Right Size Storage for Virtual Server Growth
by Hu Yoshida on Sep 6, 2011
A common experience that I run into with virtual server users is the over commitment of modular storage which results in poor performance and outages.
By modular storage, I am referring to two controller storage systems that were originally designed for use with open systems workstations. While these types of systems can scale in capacity to hundreds of disk drives and support scores of servers with Fibre Channel switch connections, they were never designed to scale up like an enterprise storage system with multiple processors that share a global cache. Modular storage is a very cost efficient architecture that was designed to provide great performance for a limited number of servers. With two controllers, they are not designed for high availability since when one controller is down for scheduled or unscheduled maintenance, an outage on the other controller will result in data loss. A two-controller system requires maintenance windows.
When virtual servers are introduced into the data center, they are used to consolidate the low hanging fruit: the servers that are idling most of the time and running applications like test and development, or print servers. These types of servers usually run on modular storage so that is the type of storage most often used when they are consolidated onto a virtual server.
This may work fine when you consolidate ten or even twenty low utilization servers onto two or four virtual servers and everyone is elated over the costs savings. But before you know it, you are consolidating several hundred virtual machines onto 20 or more virtual servers, and performance starts to suffer. Some even migrate their tier 1 application onto this configuration, expecting 7 x 24 up time. You can see where this is leading.
If you are expecting to consolidate a large number of servers or desktops onto a virtual server platform you need to have an enterprise storage system that can scale up to meet the demands of hundreds of servers and thousands of desktops. If you are expecting enterprise class availability and performance there is no substitute for an enterprise storage system like Hitachi Virtual Storage Platform (VSP).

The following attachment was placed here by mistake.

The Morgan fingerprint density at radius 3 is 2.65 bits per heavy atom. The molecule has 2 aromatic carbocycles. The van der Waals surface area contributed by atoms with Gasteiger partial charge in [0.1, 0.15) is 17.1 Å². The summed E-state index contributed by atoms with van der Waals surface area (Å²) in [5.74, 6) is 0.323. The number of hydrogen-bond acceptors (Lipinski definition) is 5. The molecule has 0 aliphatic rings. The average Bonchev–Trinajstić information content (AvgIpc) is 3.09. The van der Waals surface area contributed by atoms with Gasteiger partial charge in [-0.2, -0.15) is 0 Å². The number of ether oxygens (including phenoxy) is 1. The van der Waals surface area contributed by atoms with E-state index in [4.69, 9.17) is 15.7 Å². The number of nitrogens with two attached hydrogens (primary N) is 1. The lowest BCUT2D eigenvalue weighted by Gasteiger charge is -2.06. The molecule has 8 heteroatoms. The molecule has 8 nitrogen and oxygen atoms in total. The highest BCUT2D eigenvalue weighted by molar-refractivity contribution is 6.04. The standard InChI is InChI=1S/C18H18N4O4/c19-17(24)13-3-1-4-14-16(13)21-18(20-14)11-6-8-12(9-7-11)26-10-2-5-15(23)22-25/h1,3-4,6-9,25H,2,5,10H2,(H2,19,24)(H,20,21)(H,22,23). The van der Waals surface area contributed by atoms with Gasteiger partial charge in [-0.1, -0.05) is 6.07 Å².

You can still use the cost efficiencies of the modular storage system, as long as you front end it with an enterprise storage system like VSP.
Virtual servers can be like a drug. Be sure you balance it out with the right storage system. The virtual server folks need to be talking with the storage folks to make sure they are in sync.
The acquisition cost of enterprise storage like VSP may be more expensive than modular storage, but don’t let that lead you down the wrong path. See David Merrill’s most recent blog post on TCO, in which he explains that acquisition cost is only a fraction of the total cost.
interesting read. IMHO there’s much truth in your quote “Virtual servers can be like a drug” and I think you are also right with your observation about Tier 1 applications being virtualized. From a support perspective this could lead to bad nightmares. But to be honest, I don’t get why the storage system should be the limiting factor here. The number of servers (in terms of OSes running) doesn’t change in your picture and neither did the total workload towards the storage array. They were physical servers before, now they are virtual servers (VMs) on a few physical ones. In my eyes the requirements regarding the storage environment didn’t change big times but of course you have to check carefully if your physical servers with their SAN connectivity could turn into a bottleneck themselves, as I pointed out in my latest blog post (http://ibm.co/mY5PnH).
Additionally, just a minor thing with the dual-controller arrays: Why should the outage of the remaining controllers lead to data loss? Usually the write cache of such arrays will be disabled if one controller is down, because it can’t be mirrored anymore. On one hand this means decreased performance during such maintenance, but on the other hand this means that the host gets the SCSI good status only if the I/O is really written to disk. So, there should be access loss of course, but no data loss.